NEW YORK CITY (WABC) -- A group of masters students at Columbia University hope their new card game will help raise AAPI awareness and overcome hate.
If you didn't know any better, watching a VR play and seeing the video game consoles, and shelves of board games that stretch from floor to ceiling, you might think it is all fun and games.
But what you're looking at is a group of students who may be on the brink of making history -- or teaching it to be more exact.
"We use games and the power of games to get people to see the world in a new way or learn things in a more effective way or to use the power of games to shift attitudes or make a behavioral change," said Dr. Joey Lee.
Dr. Lee is the Director of the Games Research Lab at Columbia University. It's where masters students design games for educational and social impact.
Their latest game is meant to educate and inspire.
"Only one in four people can think of any significant Asian American and they also have a poor sense of Asian American history," Dr. Lee said.
"Just imagine these cards as trading cards. We thought it would be really inspiring say if you have like baseball cards. People are inspired by the people on the cards; they'll trade them and be able to share their stories," said student Sharleen Loh.
"Like Chien-Shiung Wu, the first lady of physics, or Fred Korematsu who was a civil rights activist during World War II who protested Japanese internment, or Daniel Dae Kim actor, or CeFaan Kim," Dr. Lee said.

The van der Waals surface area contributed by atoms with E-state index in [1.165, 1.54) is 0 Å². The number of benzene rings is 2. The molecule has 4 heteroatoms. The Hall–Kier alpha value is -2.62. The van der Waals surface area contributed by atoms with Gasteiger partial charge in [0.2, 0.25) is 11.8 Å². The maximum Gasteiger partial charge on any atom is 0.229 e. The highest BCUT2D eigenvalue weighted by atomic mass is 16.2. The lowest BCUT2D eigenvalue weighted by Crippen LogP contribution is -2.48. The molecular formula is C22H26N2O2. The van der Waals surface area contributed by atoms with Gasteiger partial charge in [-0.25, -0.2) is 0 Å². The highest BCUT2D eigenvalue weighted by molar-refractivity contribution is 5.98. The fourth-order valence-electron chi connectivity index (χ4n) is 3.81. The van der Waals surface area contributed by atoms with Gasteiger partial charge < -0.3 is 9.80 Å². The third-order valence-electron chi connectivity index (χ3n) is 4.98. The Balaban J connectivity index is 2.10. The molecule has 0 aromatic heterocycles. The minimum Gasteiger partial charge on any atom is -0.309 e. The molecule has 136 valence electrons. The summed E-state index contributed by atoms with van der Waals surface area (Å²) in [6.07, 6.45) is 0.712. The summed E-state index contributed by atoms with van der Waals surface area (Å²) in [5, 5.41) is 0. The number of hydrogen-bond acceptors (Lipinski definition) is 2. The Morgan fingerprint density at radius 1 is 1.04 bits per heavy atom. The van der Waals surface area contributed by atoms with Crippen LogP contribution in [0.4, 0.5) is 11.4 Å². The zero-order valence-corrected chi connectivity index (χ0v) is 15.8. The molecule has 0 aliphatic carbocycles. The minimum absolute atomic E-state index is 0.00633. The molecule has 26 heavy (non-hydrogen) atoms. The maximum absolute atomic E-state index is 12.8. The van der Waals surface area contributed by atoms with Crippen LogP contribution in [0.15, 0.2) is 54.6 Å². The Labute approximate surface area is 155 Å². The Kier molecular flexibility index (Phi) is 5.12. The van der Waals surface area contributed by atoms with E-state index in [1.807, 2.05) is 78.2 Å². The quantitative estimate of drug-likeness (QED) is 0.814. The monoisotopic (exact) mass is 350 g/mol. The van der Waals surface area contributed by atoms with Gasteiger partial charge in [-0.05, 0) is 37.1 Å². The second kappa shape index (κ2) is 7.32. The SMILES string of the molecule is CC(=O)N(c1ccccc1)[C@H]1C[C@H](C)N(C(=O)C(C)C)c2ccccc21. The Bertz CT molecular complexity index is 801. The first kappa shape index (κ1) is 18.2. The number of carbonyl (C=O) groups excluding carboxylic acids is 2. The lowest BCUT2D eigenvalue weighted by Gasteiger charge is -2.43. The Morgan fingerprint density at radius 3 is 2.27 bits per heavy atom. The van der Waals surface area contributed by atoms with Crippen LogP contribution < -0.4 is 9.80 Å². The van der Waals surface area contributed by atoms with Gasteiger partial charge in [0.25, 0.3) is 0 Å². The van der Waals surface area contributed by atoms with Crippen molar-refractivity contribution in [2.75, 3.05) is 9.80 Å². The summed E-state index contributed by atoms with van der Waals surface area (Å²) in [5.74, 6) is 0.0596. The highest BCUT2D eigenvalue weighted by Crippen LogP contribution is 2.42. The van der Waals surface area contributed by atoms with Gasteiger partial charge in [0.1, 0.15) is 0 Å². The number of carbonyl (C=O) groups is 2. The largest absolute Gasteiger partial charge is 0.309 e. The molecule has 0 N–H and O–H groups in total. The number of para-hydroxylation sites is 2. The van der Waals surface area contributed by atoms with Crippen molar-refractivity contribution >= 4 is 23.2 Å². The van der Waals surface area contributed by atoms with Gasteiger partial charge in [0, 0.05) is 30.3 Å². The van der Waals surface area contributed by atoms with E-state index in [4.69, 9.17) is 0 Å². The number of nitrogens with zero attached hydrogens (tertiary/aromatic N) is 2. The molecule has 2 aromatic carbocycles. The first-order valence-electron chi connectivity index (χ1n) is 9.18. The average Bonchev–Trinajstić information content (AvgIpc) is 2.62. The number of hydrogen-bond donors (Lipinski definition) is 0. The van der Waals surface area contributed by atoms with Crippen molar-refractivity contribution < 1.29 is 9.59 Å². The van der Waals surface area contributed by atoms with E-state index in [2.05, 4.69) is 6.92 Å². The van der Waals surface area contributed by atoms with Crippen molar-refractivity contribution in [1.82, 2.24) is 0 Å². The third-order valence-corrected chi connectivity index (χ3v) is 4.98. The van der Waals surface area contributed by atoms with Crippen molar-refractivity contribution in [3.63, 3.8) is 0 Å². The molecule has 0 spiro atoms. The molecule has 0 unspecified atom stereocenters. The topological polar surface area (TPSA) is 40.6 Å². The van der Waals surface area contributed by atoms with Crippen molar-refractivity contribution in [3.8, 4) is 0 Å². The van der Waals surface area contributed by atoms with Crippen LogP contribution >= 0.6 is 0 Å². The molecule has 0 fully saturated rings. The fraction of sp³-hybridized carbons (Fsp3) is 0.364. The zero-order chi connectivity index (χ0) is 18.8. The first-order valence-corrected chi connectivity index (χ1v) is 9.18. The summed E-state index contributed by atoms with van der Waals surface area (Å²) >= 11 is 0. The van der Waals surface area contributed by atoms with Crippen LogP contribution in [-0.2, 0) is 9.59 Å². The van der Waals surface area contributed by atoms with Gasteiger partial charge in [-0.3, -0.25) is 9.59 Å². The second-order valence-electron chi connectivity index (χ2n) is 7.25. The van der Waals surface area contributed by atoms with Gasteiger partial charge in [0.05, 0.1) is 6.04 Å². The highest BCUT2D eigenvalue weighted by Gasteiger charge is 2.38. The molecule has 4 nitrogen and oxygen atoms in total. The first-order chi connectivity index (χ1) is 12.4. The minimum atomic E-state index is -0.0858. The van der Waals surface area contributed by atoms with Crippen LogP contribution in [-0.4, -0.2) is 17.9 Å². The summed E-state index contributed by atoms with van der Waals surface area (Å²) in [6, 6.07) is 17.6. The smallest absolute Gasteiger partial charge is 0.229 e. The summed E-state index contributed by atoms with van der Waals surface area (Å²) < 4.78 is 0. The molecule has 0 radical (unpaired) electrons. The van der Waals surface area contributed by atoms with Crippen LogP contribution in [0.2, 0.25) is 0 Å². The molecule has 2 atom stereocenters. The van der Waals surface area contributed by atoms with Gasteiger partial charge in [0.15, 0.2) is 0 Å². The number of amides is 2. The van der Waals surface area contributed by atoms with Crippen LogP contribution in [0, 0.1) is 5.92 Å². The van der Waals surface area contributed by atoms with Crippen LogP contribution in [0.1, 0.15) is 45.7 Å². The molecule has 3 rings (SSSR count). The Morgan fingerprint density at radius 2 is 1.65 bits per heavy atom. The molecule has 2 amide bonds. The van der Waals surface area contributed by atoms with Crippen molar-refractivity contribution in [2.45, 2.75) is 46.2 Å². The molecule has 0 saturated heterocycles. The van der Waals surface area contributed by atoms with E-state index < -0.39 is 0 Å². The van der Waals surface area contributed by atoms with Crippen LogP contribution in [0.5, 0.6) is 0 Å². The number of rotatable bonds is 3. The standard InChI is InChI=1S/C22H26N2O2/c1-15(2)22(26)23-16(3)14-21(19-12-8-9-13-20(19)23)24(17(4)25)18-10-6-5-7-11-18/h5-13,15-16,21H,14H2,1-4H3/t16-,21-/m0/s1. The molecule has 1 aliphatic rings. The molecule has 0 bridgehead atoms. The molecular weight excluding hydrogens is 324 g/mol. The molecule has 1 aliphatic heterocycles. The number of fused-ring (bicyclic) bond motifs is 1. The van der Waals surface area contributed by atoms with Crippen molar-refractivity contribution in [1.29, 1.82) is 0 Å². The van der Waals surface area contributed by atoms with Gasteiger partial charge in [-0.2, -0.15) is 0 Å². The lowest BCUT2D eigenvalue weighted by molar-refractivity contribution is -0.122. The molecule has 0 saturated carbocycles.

It's called Trailblazer Heroes and it's a card game with complex strategies.
It also includes food from different Asian cultures, with the goal of overcoming real-life challenges like racism or the cultural stigma of mental health struggles.
In fact, the students are joining a growing national trend to teach AAPI history.
There are now 10 states that mandate AAPI studies in classrooms, including Connecticut and New Jersey.
More than a dozen more have introduced legislation that would require AAPI studies.
In New York, legislation to mandate AAPI history into school curriculum has been introduced but not yet passed into law.
Nine-hundred school districts though across the state, including all the major districts like New York City, have already gone ahead and incorporated into classrooms.
With that in mind, these students not only designed their card game for friends and families, but also for teachers.
"If it takes like 20, 30 minutes, then a teacher could use it within a 50-minute class," they said.
Their goal is to foster education, overcome hate, and raise awareness one hand at a time.
"We believe game has the power to be transformative and we hope it can also be a catalyst for change," said student Miao Liu.
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